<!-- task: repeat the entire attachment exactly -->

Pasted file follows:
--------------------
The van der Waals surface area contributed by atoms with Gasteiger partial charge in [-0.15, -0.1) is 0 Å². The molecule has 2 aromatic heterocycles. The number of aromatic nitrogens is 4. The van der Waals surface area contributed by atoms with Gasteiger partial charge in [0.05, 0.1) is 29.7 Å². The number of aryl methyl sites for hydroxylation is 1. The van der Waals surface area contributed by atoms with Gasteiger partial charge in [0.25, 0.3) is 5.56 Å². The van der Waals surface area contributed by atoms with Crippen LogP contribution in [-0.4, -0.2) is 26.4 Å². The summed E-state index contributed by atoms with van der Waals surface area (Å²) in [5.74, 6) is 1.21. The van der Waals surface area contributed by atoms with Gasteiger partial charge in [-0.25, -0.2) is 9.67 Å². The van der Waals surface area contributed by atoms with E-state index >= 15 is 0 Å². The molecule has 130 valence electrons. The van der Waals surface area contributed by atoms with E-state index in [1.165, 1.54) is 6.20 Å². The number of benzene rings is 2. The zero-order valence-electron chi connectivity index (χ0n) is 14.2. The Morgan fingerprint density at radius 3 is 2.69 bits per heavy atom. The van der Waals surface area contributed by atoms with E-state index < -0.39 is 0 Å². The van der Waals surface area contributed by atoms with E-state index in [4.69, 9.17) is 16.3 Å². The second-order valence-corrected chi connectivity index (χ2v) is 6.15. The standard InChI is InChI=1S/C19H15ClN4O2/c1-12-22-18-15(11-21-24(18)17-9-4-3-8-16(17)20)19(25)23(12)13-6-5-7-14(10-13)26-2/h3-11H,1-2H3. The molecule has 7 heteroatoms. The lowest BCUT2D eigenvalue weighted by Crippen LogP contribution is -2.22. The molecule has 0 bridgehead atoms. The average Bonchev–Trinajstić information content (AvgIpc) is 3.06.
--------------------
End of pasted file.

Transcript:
The van der Waals surface area contributed by atoms with Gasteiger partial charge in [-0.15, -0.1) is 0 Å². The molecule has 2 aromatic heterocycles. The number of aromatic nitrogens is 4. The van der Waals surface area contributed by atoms with Gasteiger partial charge in [0.05, 0.1) is 29.7 Å². The number of aryl methyl sites for hydroxylation is 1. The van der Waals surface area contributed by atoms with Gasteiger partial charge in [0.25, 0.3) is 5.56 Å². The van der Waals surface area contributed by atoms with Crippen LogP contribution in [-0.4, -0.2) is 26.4 Å². The summed E-state index contributed by atoms with van der Waals surface area (Å²) in [5.74, 6) is 1.21. The van der Waals surface area contributed by atoms with Gasteiger partial charge in [-0.25, -0.2) is 9.67 Å². The van der Waals surface area contributed by atoms with E-state index >= 15 is 0 Å². The molecule has 130 valence electrons. The van der Waals surface area contributed by atoms with E-state index in [1.165, 1.54) is 6.20 Å². The number of benzene rings is 2. The zero-order valence-electron chi connectivity index (χ0n) is 14.2. The Morgan fingerprint density at radius 3 is 2.69 bits per heavy atom. The van der Waals surface area contributed by atoms with E-state index < -0.39 is 0 Å². The van der Waals surface area contributed by atoms with E-state index in [4.69, 9.17) is 16.3 Å². The second-order valence-corrected chi connectivity index (χ2v) is 6.15. The standard InChI is InChI=1S/C19H15ClN4O2/c1-12-22-18-15(11-21-24(18)17-9-4-3-8-16(17)20)19(25)23(12)13-6-5-7-14(10-13)26-2/h3-11H,1-2H3. The molecule has 7 heteroatoms. The lowest BCUT2D eigenvalue weighted by Crippen LogP contribution is -2.22. The molecule has 0 bridgehead atoms. The average Bonchev–Trinajstić information content (AvgIpc) is 3.06.